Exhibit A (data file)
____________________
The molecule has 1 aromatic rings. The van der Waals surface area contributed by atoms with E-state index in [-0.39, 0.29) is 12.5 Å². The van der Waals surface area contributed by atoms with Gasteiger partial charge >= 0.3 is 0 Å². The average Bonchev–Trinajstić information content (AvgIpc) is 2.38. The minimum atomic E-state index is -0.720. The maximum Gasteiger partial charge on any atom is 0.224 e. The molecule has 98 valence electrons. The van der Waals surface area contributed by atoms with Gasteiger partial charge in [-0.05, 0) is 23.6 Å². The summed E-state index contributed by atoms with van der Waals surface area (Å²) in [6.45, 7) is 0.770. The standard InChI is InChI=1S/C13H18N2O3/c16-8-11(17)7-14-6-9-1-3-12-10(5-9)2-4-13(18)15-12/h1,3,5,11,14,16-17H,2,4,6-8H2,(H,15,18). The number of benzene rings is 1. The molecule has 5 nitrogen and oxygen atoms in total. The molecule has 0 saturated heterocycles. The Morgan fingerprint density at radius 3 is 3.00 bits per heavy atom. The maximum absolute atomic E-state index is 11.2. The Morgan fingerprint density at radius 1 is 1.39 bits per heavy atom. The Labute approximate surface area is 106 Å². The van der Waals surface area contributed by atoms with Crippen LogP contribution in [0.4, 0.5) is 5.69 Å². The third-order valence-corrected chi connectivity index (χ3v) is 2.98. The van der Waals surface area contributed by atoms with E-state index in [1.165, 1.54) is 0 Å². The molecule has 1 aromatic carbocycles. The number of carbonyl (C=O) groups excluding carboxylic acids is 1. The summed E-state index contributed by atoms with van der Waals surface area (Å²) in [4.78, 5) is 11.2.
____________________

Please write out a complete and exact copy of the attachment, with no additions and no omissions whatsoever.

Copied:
The molecule has 1 aromatic rings. The van der Waals surface area contributed by atoms with E-state index in [-0.39, 0.29) is 12.5 Å². The van der Waals surface area contributed by atoms with Gasteiger partial charge >= 0.3 is 0 Å². The average Bonchev–Trinajstić information content (AvgIpc) is 2.38. The minimum atomic E-state index is -0.720. The maximum Gasteiger partial charge on any atom is 0.224 e. The molecule has 98 valence electrons. The van der Waals surface area contributed by atoms with Gasteiger partial charge in [-0.05, 0) is 23.6 Å². The summed E-state index contributed by atoms with van der Waals surface area (Å²) in [6.45, 7) is 0.770. The standard InChI is InChI=1S/C13H18N2O3/c16-8-11(17)7-14-6-9-1-3-12-10(5-9)2-4-13(18)15-12/h1,3,5,11,14,16-17H,2,4,6-8H2,(H,15,18). The number of benzene rings is 1. The molecule has 5 nitrogen and oxygen atoms in total. The molecule has 0 saturated heterocycles. The Morgan fingerprint density at radius 3 is 3.00 bits per heavy atom. The maximum absolute atomic E-state index is 11.2. The Morgan fingerprint density at radius 1 is 1.39 bits per heavy atom. The Labute approximate surface area is 106 Å². The van der Waals surface area contributed by atoms with Crippen LogP contribution in [0.4, 0.5) is 5.69 Å². The third-order valence-corrected chi connectivity index (χ3v) is 2.98. The van der Waals surface area contributed by atoms with E-state index in [1.165, 1.54) is 0 Å². The molecule has 1 aromatic carbocycles. The number of carbonyl (C=O) groups excluding carboxylic acids is 1. The summed E-state index contributed by atoms with van der Waals surface area (Å²) in [4.78, 5) is 11.2.